Justice, equality, and righteousnessthese are some of our greatest moral convictions. Yet in times of social conflict, morals can become rigid, making religious war, ethnic cleansing, and political purges possible. Morality, therefore, can be viewed as pathology-a rhetorical, psychological, and social tool that is used and abused as a weapon. An expert on Eastern philosophies and social systems theory, Hans-Georg Moeller questions the perceived goodness of morality and those who claim morality is inherently positive. Critiquing the ethical "fanaticism" of Western (...) moralists, such as Immanuel Kant, Lawrence Kohlberg, John Rawls, and the utilitarians, Moeller points to the absurd fundamentalisms and impracticable prescriptions arising from definitions of good. Instead he advances a theory of "moral foolishness," or moral asceticism, extracted from the "amoral" philosophers of East Asia and such thinkers as Ludwig Wittgenstein and Niklas Luhmann. The moral fool doesn't understand why ethics are necessarily good, and he isn't convinced that the moral perspective is always positive. In this way he is like most people, and Moeller defends this foolishness against ethical pathologies that support the death penalty, just wars, and even Jerry Springer's crude moral theater. Comparing and contrasting the religious philosophies of Christianity, Daoism, and Zen Buddhism, Moeller presents a persuasive argument in favor of amorality. (shrink)
The narrative of the Death of Emperor Hundun 混沌, who finally perishes from the seventh hole that his two fellow Emperors have drilled into his formless body to do him the favor of supplying him with a face, famously concludes the seven Inner Chapters of the Zhuangzi 莊子.1 Perhaps the sudden demise of the story’s protagonist is meant to signal paradoxically to the reader that he or she, too, has, unwittingly, now come to an end and reached a stage of (...) no return. With the completion of the seventh chapter, seven deep holes have been drilled into one’s head and have transformed one irredeemably. Zhuangzi, too, may have repaid the kindness of those who took him home with equal kindness and deprived them of their... (shrink)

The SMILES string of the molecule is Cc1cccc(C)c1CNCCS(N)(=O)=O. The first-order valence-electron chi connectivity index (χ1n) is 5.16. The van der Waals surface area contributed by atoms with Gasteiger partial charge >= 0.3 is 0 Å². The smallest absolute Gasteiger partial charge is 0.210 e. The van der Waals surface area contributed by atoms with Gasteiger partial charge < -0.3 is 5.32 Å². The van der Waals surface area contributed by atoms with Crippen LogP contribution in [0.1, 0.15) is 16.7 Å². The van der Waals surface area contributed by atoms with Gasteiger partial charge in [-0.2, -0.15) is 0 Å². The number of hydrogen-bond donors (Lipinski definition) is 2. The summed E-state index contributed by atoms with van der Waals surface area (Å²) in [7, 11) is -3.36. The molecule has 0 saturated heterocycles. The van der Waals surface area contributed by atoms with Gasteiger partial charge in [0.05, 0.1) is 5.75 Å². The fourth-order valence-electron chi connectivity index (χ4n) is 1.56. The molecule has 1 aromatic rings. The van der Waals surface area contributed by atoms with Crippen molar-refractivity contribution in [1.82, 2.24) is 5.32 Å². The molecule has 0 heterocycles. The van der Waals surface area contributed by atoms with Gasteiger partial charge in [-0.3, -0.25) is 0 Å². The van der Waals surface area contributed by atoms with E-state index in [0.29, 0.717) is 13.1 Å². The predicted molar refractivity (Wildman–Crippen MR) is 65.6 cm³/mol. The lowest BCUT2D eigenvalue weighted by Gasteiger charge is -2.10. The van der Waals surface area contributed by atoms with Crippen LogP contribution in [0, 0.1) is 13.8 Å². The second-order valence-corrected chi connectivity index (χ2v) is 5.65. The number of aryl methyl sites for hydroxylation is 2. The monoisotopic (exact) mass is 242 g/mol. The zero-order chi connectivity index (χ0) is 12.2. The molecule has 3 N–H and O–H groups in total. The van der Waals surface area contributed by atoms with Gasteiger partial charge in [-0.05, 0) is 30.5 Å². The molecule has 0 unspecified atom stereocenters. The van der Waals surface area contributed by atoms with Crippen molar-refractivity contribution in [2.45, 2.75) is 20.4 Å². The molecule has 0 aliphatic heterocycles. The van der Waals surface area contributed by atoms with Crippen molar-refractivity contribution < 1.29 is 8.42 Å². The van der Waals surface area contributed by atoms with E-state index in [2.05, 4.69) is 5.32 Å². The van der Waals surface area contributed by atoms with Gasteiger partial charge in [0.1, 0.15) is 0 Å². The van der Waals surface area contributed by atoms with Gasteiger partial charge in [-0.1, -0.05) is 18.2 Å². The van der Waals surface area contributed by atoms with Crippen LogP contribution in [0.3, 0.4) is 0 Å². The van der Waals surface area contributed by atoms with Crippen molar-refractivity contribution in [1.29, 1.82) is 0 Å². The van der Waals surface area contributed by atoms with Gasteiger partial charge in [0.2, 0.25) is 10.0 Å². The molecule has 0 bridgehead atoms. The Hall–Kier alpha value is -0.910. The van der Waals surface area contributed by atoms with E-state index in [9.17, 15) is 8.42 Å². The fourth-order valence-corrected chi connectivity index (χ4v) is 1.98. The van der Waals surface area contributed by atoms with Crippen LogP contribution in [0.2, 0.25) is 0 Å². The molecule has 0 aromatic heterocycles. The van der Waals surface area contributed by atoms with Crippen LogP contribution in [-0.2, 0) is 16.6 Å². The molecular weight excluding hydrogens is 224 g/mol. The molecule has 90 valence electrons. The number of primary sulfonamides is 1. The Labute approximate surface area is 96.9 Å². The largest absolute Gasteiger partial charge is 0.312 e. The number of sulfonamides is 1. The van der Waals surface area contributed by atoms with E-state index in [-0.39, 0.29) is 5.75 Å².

Wang Bo’s Zhuangzi: Thinking Through the Inner Chapters is the first title of a new book series on “Contemporary Chinese Scholarship in Daoist Studies” by Three Pines Press, an independent U.S. publisher of academic literature on Daoism and scholarly translations of Daoist texts. It is also part of a larger current wave of translations of contemporary philosophical works by Chinese authors into English. In this new development, as in the case of Wang’s book, a publication is often sponsored by private (...) donations and/or public institutions and organizations from China, and I believe it should be welcomed wholeheartedly. Books like Wang’s provide much-needed insights into current Chinese... (shrink)